Postby Bill V in Md » Mon Mar 18, 2019 9:22 pm

Glen, thanks for calling my attention to the parts manual in regards to the brake shaft cotter pin and washer. Now I know mine is missing those. I did review the parts manual for a 49 Cub, and it does list the correct washer ID at 13/16”. It also identifies the washer thickness as 10 Ga.
Bill VanHooser
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WildFarmall
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Re: Brake Pedal Shaft, Clutch, & Steering

Postby WildFarmall » Tue Mar 19, 2019 8:20 am

Thanks all. Great information. It is much appreciated.

jsfarmall
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Re: Brake Pedal Shaft, Clutch, & Steering

Postby jsfarmall » Wed Mar 20, 2019 6:56 am

For the steering gear box, bill is exactly right. But I recommend cotton picker grease instead of corn head grease. Corn head is #0 while cotton picker grease is #00. Little bit thinner and flow better but still thick enough to be grease.
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WildFarmall
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Tractors Owned: Uncle Hubert - 1940 Farmall A
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Re: Brake Pedal Shaft, Clutch, & Steering

Postby WildFarmall » Wed Mar 20, 2019 2:09 pm

jsfarmall wrote:For the steering gear box, bill is exactly right. But I recommend cotton picker grease instead of corn head grease. Corn head is #0 while cotton picker grease is #00. Little bit thinner and flow better but still thick enough to be grease.

Cotton Picker grease and Corn Head Grease? Never heard of these. Would Tractor Supply have these?

Clownfish
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Re: Brake Pedal Shaft, Clutch, & Steering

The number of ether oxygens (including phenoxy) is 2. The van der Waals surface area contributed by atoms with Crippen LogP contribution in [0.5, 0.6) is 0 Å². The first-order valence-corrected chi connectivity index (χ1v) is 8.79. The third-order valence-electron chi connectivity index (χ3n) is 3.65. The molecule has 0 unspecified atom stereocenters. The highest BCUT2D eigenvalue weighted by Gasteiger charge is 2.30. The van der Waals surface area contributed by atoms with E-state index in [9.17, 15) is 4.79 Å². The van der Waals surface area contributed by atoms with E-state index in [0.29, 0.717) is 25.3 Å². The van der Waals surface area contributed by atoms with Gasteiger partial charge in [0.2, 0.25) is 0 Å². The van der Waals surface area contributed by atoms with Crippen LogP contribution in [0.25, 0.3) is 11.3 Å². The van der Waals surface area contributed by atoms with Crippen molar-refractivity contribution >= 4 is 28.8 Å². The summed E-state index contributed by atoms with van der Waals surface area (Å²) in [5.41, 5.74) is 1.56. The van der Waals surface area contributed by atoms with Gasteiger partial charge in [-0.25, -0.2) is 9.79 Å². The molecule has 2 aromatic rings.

Postby Clownfish » Wed Mar 20, 2019 2:59 pm

TS has the “00” grease but they don’t stock it with all of the other oil and grease products. For some unknown to me reason it is with the 3-point hitch parts. We have 5 TS stores in our area and that is where all of them have it. Most of the employees don’t know where it is.

jsfarmall
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1965 IH Cub "Annie"
1943 Farmall H
1953 Farmall Super M (granddad's tractor)

Re: Brake Pedal Shaft, Clutch, & Steering

Postby jsfarmall » Thu Mar 21, 2019 6:54 am

Yep what clownfish said. Around here they stock it. But then again we are in cotton country.
1948 Cub "Trusty"
1948 Cub "Rusty" mower tractor, trimmed ear dash
1948 Cub "Bob"
1948 Cub "Sallie"
1965 IH Cub "Annie" mower tractor,
1943 Farmall H,
1953 Farmall Super M

JohnMihevic
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Re: Brake Pedal Shaft, Clutch, & Steering

Postby JohnMihevic » Thu Mar 21, 2019 11:02 am

My Ariens Snow blower has a high speed worm gear drive for the auger. The recommended grease is their "Ariens Liquid Grease". It comes in a squeeze tube. That should work good for you.

John M.

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Dale Finch
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Re: Brake Pedal Shaft, Clutch, & Steering

Postby Dale Finch » Fri Mar 22, 2019 11:58 pm

Bill V in Md wrote:2).......Also check the height of the clutch fingers from the bottom base plate, and make sure they are all at the same height.

One comment, after you grease the TOB and check/adjust the finger heights, make sure you have the proper gap between the TOB and the fingers. You don't want them constantly touching (as it appears in the photo) or too far apart. If you have the later style adjustment for this, it is done at the clutch pedal. The earlier ones are a bit more difficult, but I don't have personal experience with them.